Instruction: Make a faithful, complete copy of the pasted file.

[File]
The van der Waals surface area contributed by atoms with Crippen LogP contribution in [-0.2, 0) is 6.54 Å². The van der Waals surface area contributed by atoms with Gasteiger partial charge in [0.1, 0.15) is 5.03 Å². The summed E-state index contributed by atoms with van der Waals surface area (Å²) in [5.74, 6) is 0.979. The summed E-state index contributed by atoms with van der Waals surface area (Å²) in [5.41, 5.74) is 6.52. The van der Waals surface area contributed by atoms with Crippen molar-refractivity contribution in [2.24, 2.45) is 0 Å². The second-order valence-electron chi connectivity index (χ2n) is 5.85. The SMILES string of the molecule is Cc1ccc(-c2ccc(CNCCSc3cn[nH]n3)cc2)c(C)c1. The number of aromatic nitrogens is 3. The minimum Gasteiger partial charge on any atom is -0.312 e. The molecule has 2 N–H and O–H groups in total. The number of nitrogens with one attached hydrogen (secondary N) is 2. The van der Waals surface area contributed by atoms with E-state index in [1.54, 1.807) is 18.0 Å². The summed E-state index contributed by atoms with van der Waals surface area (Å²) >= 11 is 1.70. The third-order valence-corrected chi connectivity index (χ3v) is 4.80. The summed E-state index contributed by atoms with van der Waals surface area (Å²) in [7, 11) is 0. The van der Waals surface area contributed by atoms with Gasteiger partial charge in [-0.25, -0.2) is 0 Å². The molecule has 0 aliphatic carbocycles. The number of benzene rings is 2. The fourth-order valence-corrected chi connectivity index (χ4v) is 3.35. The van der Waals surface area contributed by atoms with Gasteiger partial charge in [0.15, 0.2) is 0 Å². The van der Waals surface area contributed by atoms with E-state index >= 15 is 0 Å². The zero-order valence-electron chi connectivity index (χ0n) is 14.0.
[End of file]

The van der Waals surface area contributed by atoms with Crippen LogP contribution in [-0.2, 0) is 6.54 Å². The van der Waals surface area contributed by atoms with Gasteiger partial charge in [0.1, 0.15) is 5.03 Å². The summed E-state index contributed by atoms with van der Waals surface area (Å²) in [5.74, 6) is 0.979. The summed E-state index contributed by atoms with van der Waals surface area (Å²) in [5.41, 5.74) is 6.52. The van der Waals surface area contributed by atoms with Crippen molar-refractivity contribution in [2.24, 2.45) is 0 Å². The second-order valence-electron chi connectivity index (χ2n) is 5.85. The SMILES string of the molecule is Cc1ccc(-c2ccc(CNCCSc3cn[nH]n3)cc2)c(C)c1. The number of aromatic nitrogens is 3. The minimum Gasteiger partial charge on any atom is -0.312 e. The molecule has 2 N–H and O–H groups in total. The number of nitrogens with one attached hydrogen (secondary N) is 2. The van der Waals surface area contributed by atoms with E-state index in [1.54, 1.807) is 18.0 Å². The summed E-state index contributed by atoms with van der Waals surface area (Å²) >= 11 is 1.70. The third-order valence-corrected chi connectivity index (χ3v) is 4.80. The summed E-state index contributed by atoms with van der Waals surface area (Å²) in [7, 11) is 0. The van der Waals surface area contributed by atoms with Gasteiger partial charge in [-0.25, -0.2) is 0 Å². The molecule has 0 aliphatic carbocycles. The number of benzene rings is 2. The fourth-order valence-corrected chi connectivity index (χ4v) is 3.35. The van der Waals surface area contributed by atoms with Gasteiger partial charge in [0.15, 0.2) is 0 Å². The van der Waals surface area contributed by atoms with E-state index >= 15 is 0 Å². The zero-order valence-electron chi connectivity index (χ0n) is 14.0.